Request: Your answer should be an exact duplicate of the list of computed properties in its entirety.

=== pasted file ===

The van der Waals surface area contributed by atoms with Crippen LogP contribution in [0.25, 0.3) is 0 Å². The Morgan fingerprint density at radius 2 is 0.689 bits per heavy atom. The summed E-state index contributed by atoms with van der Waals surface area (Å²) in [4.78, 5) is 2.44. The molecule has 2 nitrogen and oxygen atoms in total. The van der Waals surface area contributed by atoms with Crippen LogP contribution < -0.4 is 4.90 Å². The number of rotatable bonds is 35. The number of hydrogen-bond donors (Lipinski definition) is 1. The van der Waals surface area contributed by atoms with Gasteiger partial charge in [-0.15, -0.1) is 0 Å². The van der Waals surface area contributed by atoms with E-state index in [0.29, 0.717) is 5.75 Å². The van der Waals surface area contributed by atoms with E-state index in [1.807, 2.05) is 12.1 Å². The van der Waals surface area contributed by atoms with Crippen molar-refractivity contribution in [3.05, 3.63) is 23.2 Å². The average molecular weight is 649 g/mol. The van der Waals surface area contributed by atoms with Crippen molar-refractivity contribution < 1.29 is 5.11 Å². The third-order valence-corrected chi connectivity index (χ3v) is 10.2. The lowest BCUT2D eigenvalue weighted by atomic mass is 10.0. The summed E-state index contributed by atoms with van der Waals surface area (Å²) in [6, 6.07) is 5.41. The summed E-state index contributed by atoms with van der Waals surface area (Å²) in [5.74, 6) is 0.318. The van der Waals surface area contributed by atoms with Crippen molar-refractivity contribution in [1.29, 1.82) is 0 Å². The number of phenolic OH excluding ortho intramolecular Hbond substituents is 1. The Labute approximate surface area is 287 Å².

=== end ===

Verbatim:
The van der Waals surface area contributed by atoms with Crippen LogP contribution in [0.25, 0.3) is 0 Å². The Morgan fingerprint density at radius 2 is 0.689 bits per heavy atom. The summed E-state index contributed by atoms with van der Waals surface area (Å²) in [4.78, 5) is 2.44. The molecule has 2 nitrogen and oxygen atoms in total. The van der Waals surface area contributed by atoms with Crippen LogP contribution < -0.4 is 4.90 Å². The number of rotatable bonds is 35. The number of hydrogen-bond donors (Lipinski definition) is 1. The van der Waals surface area contributed by atoms with Gasteiger partial charge in [-0.15, -0.1) is 0 Å². The van der Waals surface area contributed by atoms with E-state index in [0.29, 0.717) is 5.75 Å². The van der Waals surface area contributed by atoms with E-state index in [1.807, 2.05) is 12.1 Å². The van der Waals surface area contributed by atoms with Crippen molar-refractivity contribution in [3.05, 3.63) is 23.2 Å². The average molecular weight is 649 g/mol. The van der Waals surface area contributed by atoms with Crippen molar-refractivity contribution < 1.29 is 5.11 Å². The third-order valence-corrected chi connectivity index (χ3v) is 10.2. The lowest BCUT2D eigenvalue weighted by atomic mass is 10.0. The summed E-state index contributed by atoms with van der Waals surface area (Å²) in [6, 6.07) is 5.41. The summed E-state index contributed by atoms with van der Waals surface area (Å²) in [5.74, 6) is 0.318. The van der Waals surface area contributed by atoms with Crippen molar-refractivity contribution in [1.29, 1.82) is 0 Å². The number of phenolic OH excluding ortho intramolecular Hbond substituents is 1. The Labute approximate surface area is 287 Å².